When I say citius, you say altius; when I say altius, you say fortius. Or don't. That's fine, too, traditional even. But these Olympics have conspicuously defied traditional notions by having cheerleaders, in a few different styles, at a few different venues. In basketball, dance teams perform between matches. In beach volleyball, highly choreographed teams delight attendees.
'Morning Edition' executive producer Madhulika Sikka is back in her native Britain on vacation. And in contrast to what she's hearing from her American friends, the viewing choices there for the Olympics are staggering, she says.
The 2012 Summer Olympics are in full swing. And there is one gold medal America wins without fail, every four years. It's for the sport of complaining about NBC's tape-delayed coverage of the Olympic Games.
BP posted a $1.4 billion loss for the second quarter of the year. The main reason for the loss is that BP took a $4.8 billion writedown — in other words it reassessed some of its assets and decided that they were worth less than the company thought.
Originally published on Wed October 31, 2012 2:25 pm
It might be too early to say what the exact cause of India's latest massive power outage is, but in its simplest form, it probably has something to do with supply and demand –- not enough of the former and too much of the latter.
The outage, which left more than 670 million of the country's 1.2 billion people without power, snarled traffic, shut down electric trains and idled some businesses. Indian officials say they are rapidly restoring power, but it's unclear how soon the situation will be back to normal.
The NPR Cities Project has been asking listeners to tell us about the heart of their city. In this edition, we hear sounds of transit from across the country. You can see the submissions and contribute your own photos here.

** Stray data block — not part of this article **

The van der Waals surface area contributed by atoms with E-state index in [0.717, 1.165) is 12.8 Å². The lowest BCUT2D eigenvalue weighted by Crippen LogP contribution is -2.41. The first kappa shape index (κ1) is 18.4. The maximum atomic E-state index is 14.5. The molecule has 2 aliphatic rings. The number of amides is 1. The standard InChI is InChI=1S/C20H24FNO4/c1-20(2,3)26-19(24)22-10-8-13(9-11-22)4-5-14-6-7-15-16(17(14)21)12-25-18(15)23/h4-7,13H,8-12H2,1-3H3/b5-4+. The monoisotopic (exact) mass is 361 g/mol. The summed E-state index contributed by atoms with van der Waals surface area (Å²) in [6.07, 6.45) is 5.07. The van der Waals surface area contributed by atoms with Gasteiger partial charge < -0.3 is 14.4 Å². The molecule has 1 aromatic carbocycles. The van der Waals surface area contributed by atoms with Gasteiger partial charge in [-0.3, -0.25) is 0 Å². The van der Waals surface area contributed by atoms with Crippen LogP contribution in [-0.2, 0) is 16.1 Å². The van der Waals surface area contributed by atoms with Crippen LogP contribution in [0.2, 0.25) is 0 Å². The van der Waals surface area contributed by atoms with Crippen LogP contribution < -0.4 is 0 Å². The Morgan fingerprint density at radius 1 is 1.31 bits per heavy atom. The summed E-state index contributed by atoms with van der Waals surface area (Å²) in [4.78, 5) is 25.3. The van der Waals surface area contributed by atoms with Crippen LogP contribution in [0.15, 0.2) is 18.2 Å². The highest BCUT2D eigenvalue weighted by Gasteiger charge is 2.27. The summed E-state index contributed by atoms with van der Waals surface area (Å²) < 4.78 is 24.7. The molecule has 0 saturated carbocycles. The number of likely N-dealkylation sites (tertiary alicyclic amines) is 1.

From NPR News, this is ALL THINGS CONSIDERED. I'm Audie Cornish. Republican presidential candidate Mitt Romney wrapped up a week-long foreign trip today with a speech in Warsaw. Romney hailed Poland as a symbol of economic and political freedom and met with Polish leaders before boarding a plane for the U.S.
The Internet is slowly becoming a less anonymous place. YouTube has a new policy encouraging commenters to use their real names, and many news sites have switched to a login system run by Facebook.
News sites that still allow anonymous comments are finding there are legal risks. The Spokesman-Review newspaper in Spokane, Wash., has spent the last few months trying to protect the identity of a reader who saw a photo of a Republican Party official in Idaho named Tina Jacobson, and then posted a disparaging comment.
Republican presidential candidate Mitt Romney says America's national security priority should be preventing Iran from acquiring a nuclear weapon, and he was talking tough about this in his recent stop in Jerusalem.
"History teaches with force and clarity that when the world's most despotic regimes secure the world's most destructive weapons, peace often gives way to oppression, to violence, or to devastating war," Romney said. "We must not delude ourselves into thinking that containment is an option."
Originally published on Mon October 22, 2012 11:32 am
The tiny Himalayan kingdom of Bhutan drew international attention a few years back for saying gross national happiness should trump gross domestic product when measuring a nation's progress. If you're going to prioritize happiness, the Bhutanese thinking goes, you'd better include the environment and spiritual and mental well-being in your calculations.